* fast for add and lookup, if configured properly.
 */
    Set<Node> visitedNodes = new HashSet<Node>();
    visitedNodes.add(currentNode);

    //Search.
    while (!queue.isEmpty()) {
      currentNode = queue.remove();
      if (currentNode.equals(destinationNode)) {
        // Handle case where the node leading to the destinatino node
        // itself pointed to multiple nodes. In this case,
        // nextNodeMap is incorrect and we need to rely on the previously
        // seen node.
        // Also need to check for edge-case of start node == end node.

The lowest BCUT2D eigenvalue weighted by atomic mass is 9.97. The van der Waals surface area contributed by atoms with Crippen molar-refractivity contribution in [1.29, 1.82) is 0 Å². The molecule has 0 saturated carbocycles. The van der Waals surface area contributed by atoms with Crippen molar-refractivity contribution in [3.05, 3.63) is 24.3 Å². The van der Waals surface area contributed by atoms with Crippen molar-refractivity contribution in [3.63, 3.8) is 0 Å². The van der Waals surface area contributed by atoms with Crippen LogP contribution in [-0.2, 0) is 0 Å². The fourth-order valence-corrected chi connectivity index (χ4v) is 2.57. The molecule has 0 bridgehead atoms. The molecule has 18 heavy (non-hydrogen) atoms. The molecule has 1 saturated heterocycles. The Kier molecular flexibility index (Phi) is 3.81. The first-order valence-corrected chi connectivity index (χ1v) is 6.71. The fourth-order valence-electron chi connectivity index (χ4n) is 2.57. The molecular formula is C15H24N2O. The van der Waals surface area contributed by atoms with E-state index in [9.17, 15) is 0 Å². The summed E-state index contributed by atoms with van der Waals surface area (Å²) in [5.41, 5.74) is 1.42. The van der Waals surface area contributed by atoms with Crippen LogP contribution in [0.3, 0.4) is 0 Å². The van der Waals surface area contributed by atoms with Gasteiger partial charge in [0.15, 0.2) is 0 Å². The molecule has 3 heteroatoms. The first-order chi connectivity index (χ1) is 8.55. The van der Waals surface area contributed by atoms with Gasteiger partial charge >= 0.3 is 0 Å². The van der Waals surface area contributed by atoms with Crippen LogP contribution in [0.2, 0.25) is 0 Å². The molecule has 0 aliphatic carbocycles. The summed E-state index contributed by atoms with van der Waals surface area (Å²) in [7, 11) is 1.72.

if (!previousNode.equals(currentNode)) {
          nextNodeMap.put(previousNode, currentNode);
        }
        break;
      } else {
        for (Node nextNode : currentNode.getSiblingNodes()) {
          if (!visitedNodes.contains(nextNode)) {
            queue.add(nextNode);
            visitedNodes.add(nextNode);

            // Look up of next node instead of previous.
            nextNodeMap.put(currentNode, nextNode);
            previousNode = currentNode;
          }
        }
      }
    }

    // If all nodes are explored and the destination node hasn't been found.
    if (!currentNode.equals(destinationNode)) {
        throw new RuntimeException("No feasible path.");
    }

    // Reconstruct path. No need to reverse.
    List<Node> directions = new LinkedList<Node>();
    for (Node node = sourceNode; node != null; node = nextNodeMap.get(node)) {
        directions.add(node);
    }

    return directions;
  }
}